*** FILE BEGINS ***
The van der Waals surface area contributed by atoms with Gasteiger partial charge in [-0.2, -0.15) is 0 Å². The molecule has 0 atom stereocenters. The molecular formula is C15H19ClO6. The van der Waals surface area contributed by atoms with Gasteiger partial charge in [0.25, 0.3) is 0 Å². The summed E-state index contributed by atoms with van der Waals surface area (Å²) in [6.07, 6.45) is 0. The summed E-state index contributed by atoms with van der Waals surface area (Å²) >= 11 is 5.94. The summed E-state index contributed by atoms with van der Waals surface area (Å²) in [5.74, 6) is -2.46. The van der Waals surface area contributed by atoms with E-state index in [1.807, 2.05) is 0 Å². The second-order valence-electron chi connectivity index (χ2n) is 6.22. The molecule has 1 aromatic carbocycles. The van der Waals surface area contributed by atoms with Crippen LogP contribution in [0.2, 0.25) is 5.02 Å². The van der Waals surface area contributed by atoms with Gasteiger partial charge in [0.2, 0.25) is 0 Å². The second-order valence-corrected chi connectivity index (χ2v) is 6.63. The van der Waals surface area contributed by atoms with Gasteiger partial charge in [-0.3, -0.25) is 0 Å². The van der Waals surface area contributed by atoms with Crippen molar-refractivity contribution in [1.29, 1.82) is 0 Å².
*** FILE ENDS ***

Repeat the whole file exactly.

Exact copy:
The van der Waals surface area contributed by atoms with Gasteiger partial charge in [-0.2, -0.15) is 0 Å². The molecule has 0 atom stereocenters. The molecular formula is C15H19ClO6. The van der Waals surface area contributed by atoms with Gasteiger partial charge in [0.25, 0.3) is 0 Å². The summed E-state index contributed by atoms with van der Waals surface area (Å²) in [6.07, 6.45) is 0. The summed E-state index contributed by atoms with van der Waals surface area (Å²) >= 11 is 5.94. The summed E-state index contributed by atoms with van der Waals surface area (Å²) in [5.74, 6) is -2.46. The van der Waals surface area contributed by atoms with E-state index in [1.807, 2.05) is 0 Å². The second-order valence-electron chi connectivity index (χ2n) is 6.22. The molecule has 1 aromatic carbocycles. The van der Waals surface area contributed by atoms with Crippen LogP contribution in [0.2, 0.25) is 5.02 Å². The van der Waals surface area contributed by atoms with Gasteiger partial charge in [0.2, 0.25) is 0 Å². The second-order valence-corrected chi connectivity index (χ2v) is 6.63. The van der Waals surface area contributed by atoms with Gasteiger partial charge in [-0.3, -0.25) is 0 Å². The van der Waals surface area contributed by atoms with Crippen molar-refractivity contribution in [1.29, 1.82) is 0 Å².